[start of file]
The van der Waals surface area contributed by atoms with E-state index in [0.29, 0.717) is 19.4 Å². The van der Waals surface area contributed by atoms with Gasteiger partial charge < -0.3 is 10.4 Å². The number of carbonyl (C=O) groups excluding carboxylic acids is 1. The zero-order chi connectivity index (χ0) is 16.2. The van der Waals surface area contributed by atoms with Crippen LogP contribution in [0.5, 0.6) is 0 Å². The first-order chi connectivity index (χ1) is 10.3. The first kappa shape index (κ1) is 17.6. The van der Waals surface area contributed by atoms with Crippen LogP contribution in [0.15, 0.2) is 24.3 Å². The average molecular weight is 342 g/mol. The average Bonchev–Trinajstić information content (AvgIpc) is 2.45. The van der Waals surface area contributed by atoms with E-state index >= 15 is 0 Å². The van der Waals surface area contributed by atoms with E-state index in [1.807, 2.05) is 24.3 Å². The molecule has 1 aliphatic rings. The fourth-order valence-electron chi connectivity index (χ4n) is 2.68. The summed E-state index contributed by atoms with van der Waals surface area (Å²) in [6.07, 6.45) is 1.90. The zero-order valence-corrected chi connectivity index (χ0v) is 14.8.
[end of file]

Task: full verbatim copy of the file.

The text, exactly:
The van der Waals surface area contributed by atoms with E-state index in [0.29, 0.717) is 19.4 Å². The van der Waals surface area contributed by atoms with Gasteiger partial charge < -0.3 is 10.4 Å². The number of carbonyl (C=O) groups excluding carboxylic acids is 1. The zero-order chi connectivity index (χ0) is 16.2. The van der Waals surface area contributed by atoms with Crippen LogP contribution in [0.5, 0.6) is 0 Å². The first-order chi connectivity index (χ1) is 10.3. The first kappa shape index (κ1) is 17.6. The van der Waals surface area contributed by atoms with Crippen LogP contribution in [0.15, 0.2) is 24.3 Å². The average molecular weight is 342 g/mol. The average Bonchev–Trinajstić information content (AvgIpc) is 2.45. The van der Waals surface area contributed by atoms with E-state index >= 15 is 0 Å². The van der Waals surface area contributed by atoms with E-state index in [1.807, 2.05) is 24.3 Å². The molecule has 1 aliphatic rings. The fourth-order valence-electron chi connectivity index (χ4n) is 2.68. The summed E-state index contributed by atoms with van der Waals surface area (Å²) in [6.07, 6.45) is 1.90. The zero-order valence-corrected chi connectivity index (χ0v) is 14.8.